In corneal surgeries, both the recipient and the donor corneas are prepared via specially designed devices. The instruments and blades used in transplant operations provide millimetric incisions for the operation. Thanks to laser technology, it is possible to perform corneal transplant operation completely without knife. Thanks to the femtosecond lasers, both the recipient cornea and the donor cornea can be prepared with finer incisions to be more compatible with each other.

Seamless transplantation
In most diseases that require corneal transplantation, only a certain layer of the cornea becomes damaged. In this case, only the damaged inner cell layer is replaced. The endothelial cell layer is the innermost layer of the cornea. The most important task of these cells is to keep the cornea transparent for a clear view. Corneal edema develops in some genetic diseases and following eye surgery (cataract surgery - glaucoma surgery) where endothelial cells are damaged. In those cases where the other layers of the cornea are intact, the corneal tissue obtained from the donor is manually divided into layers using devices called microkeratomes or femtosecond lasers. The damaged endothelial layer is removed and the endothelial membrane layer obtained from the donor is inserted into the eye through a 3.5 mm cut. This operation can be performed under local or general anesthesia. Seamless corneal transplant surgery is called endothelial keratoplasty, DSEK and DMEK.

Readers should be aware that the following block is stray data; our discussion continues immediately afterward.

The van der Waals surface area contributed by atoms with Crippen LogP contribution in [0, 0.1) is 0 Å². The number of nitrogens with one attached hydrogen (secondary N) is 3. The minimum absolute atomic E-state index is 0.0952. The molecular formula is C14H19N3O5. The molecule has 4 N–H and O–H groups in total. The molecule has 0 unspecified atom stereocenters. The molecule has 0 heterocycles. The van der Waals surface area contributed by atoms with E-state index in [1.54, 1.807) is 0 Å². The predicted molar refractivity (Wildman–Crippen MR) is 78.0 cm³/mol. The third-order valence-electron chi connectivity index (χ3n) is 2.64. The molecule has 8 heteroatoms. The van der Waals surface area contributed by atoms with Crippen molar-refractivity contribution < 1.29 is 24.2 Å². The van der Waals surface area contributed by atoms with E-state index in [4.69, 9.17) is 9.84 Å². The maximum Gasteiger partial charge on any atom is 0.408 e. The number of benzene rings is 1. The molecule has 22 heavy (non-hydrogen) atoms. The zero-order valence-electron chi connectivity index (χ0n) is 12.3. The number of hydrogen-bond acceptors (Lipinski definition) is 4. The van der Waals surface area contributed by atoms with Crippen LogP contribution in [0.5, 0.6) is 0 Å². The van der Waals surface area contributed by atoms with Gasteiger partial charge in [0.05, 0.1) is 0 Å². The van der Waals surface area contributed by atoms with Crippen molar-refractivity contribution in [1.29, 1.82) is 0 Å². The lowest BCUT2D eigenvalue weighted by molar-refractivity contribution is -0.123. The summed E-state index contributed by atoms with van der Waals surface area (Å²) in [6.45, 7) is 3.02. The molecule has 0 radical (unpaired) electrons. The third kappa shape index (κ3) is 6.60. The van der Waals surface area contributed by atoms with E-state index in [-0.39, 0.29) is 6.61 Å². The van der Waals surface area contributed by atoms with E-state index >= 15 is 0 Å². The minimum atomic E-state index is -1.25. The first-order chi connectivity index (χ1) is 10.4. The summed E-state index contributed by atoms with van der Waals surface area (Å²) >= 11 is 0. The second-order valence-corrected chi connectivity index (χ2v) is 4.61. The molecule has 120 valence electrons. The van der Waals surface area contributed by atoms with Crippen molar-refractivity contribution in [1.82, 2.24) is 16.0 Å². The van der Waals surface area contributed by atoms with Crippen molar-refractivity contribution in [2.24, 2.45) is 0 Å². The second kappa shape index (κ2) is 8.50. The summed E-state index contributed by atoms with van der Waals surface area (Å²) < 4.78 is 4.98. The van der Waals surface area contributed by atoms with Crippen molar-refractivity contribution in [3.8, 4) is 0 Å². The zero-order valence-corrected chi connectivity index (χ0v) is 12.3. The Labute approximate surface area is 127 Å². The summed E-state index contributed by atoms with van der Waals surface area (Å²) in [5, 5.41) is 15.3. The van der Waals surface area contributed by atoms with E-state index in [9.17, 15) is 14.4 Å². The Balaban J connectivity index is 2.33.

Reducing rejection in seamless corneal transplantation
The advantages of seamless corneal transplantation may be described as below: